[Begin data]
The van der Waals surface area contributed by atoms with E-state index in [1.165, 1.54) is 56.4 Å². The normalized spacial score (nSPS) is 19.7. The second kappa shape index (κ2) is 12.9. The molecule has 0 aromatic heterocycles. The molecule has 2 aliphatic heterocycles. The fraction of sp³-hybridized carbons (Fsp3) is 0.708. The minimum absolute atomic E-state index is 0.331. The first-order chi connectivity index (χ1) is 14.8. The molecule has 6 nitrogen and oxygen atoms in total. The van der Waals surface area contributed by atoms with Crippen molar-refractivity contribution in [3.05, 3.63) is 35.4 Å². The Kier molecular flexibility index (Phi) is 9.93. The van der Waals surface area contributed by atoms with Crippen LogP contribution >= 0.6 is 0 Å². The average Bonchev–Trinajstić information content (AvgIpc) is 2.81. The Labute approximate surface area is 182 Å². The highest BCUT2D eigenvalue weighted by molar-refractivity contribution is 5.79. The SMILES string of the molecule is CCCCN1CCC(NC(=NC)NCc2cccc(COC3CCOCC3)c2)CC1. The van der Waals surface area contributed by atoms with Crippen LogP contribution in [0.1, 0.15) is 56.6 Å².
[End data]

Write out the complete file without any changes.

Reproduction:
The van der Waals surface area contributed by atoms with E-state index in [1.165, 1.54) is 56.4 Å². The normalized spacial score (nSPS) is 19.7. The second kappa shape index (κ2) is 12.9. The molecule has 0 aromatic heterocycles. The molecule has 2 aliphatic heterocycles. The fraction of sp³-hybridized carbons (Fsp3) is 0.708. The minimum absolute atomic E-state index is 0.331. The first-order chi connectivity index (χ1) is 14.8. The molecule has 6 nitrogen and oxygen atoms in total. The van der Waals surface area contributed by atoms with Crippen molar-refractivity contribution in [3.05, 3.63) is 35.4 Å². The Kier molecular flexibility index (Phi) is 9.93. The van der Waals surface area contributed by atoms with Crippen LogP contribution >= 0.6 is 0 Å². The average Bonchev–Trinajstić information content (AvgIpc) is 2.81. The Labute approximate surface area is 182 Å². The highest BCUT2D eigenvalue weighted by molar-refractivity contribution is 5.79. The SMILES string of the molecule is CCCCN1CCC(NC(=NC)NCc2cccc(COC3CCOCC3)c2)CC1. The van der Waals surface area contributed by atoms with Crippen LogP contribution in [0.1, 0.15) is 56.6 Å².